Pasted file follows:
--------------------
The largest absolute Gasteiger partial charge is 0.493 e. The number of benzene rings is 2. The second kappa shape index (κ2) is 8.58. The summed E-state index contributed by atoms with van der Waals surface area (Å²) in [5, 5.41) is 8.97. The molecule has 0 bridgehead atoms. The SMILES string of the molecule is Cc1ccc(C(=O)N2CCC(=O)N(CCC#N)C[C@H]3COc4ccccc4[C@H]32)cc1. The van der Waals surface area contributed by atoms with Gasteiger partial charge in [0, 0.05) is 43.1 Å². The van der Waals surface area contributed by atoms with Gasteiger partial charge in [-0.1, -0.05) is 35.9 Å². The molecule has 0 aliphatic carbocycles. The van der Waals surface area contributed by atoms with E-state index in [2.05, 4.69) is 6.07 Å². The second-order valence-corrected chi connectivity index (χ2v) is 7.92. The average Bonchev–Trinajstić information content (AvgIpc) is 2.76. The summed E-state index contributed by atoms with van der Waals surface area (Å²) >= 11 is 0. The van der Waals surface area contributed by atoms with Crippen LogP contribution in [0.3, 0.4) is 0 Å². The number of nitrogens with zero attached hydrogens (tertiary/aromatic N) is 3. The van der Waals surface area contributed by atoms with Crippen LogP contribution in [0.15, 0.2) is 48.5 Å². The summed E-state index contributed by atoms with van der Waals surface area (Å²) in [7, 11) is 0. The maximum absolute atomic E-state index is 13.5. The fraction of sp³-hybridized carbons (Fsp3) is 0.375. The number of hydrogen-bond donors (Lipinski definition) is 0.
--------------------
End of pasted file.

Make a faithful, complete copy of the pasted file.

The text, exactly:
The largest absolute Gasteiger partial charge is 0.493 e. The number of benzene rings is 2. The second kappa shape index (κ2) is 8.58. The summed E-state index contributed by atoms with van der Waals surface area (Å²) in [5, 5.41) is 8.97. The molecule has 0 bridgehead atoms. The SMILES string of the molecule is Cc1ccc(C(=O)N2CCC(=O)N(CCC#N)C[C@H]3COc4ccccc4[C@H]32)cc1. The van der Waals surface area contributed by atoms with Gasteiger partial charge in [0, 0.05) is 43.1 Å². The van der Waals surface area contributed by atoms with Gasteiger partial charge in [-0.1, -0.05) is 35.9 Å². The molecule has 0 aliphatic carbocycles. The van der Waals surface area contributed by atoms with E-state index in [2.05, 4.69) is 6.07 Å². The second-order valence-corrected chi connectivity index (χ2v) is 7.92. The average Bonchev–Trinajstić information content (AvgIpc) is 2.76. The summed E-state index contributed by atoms with van der Waals surface area (Å²) >= 11 is 0. The van der Waals surface area contributed by atoms with Crippen LogP contribution in [0.3, 0.4) is 0 Å². The number of nitrogens with zero attached hydrogens (tertiary/aromatic N) is 3. The van der Waals surface area contributed by atoms with Crippen LogP contribution in [0.15, 0.2) is 48.5 Å². The summed E-state index contributed by atoms with van der Waals surface area (Å²) in [7, 11) is 0. The maximum absolute atomic E-state index is 13.5. The fraction of sp³-hybridized carbons (Fsp3) is 0.375. The number of hydrogen-bond donors (Lipinski definition) is 0.